In The Middle of A Pandemic, COVID-19 Information Remains Inaccessible to Visually Impaired People

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Curated by: Small Business Management

In unprecedented situations such as the global COVID-19 health crisis, being able to access quality information can be the difference between life and death.

In theory, people with visual impairments should be able to access the same information as our sighted peers using assistive technology. But for the more than 285 million people with some kind of visual disability worldwide, accessibility is still a huge, unresolved problem: “Accessibility is an area that does not matter much to people today. Let’s just say it doesn’t attract attention,” says José Manuel Delicado, a tech accessibility consultant.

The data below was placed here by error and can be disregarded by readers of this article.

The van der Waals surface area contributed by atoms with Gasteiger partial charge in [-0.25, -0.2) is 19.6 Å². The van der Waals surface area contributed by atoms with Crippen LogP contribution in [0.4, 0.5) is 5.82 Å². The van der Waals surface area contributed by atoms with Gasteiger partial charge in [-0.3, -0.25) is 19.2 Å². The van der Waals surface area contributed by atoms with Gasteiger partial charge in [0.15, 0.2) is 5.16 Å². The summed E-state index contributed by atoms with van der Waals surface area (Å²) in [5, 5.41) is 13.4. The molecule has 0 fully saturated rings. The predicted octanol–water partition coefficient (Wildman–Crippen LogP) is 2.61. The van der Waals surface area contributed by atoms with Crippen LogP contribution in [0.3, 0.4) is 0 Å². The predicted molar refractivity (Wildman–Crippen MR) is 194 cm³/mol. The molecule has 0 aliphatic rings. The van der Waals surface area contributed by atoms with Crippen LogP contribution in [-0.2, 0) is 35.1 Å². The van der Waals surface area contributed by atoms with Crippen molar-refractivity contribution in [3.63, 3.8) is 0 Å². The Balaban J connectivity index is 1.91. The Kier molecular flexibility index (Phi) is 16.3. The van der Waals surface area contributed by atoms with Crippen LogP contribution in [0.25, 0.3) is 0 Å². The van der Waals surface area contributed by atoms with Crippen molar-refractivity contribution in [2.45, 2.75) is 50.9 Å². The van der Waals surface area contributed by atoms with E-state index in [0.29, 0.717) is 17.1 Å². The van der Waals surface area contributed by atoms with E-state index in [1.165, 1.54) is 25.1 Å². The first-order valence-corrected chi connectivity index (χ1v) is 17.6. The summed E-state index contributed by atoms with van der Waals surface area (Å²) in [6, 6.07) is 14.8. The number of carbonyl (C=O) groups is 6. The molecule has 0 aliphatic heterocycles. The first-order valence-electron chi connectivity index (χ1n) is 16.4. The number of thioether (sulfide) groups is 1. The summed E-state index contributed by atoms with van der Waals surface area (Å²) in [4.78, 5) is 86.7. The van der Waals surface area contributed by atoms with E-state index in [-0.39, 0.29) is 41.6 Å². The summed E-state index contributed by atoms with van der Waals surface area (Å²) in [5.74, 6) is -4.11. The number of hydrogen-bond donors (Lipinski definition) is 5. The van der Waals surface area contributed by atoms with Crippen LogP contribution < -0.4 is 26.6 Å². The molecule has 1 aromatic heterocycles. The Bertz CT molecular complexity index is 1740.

From official government channels to international newspapers, accessibility barriers — ranging from information embedded in images to videos with no descriptions — are present even on those sites we rely on most to inform us.

Avoidable Barriers

The main function of assistive technologies used by people with visual disabilities is to allow us to access digital content in the same way as a sighted person. Screen readers, used by those with severe visual impairments, are applications that are able to transmit much of what is on the screen through a voice synthesizer.

However, not everything on the screen can be interpreted by these programs, as

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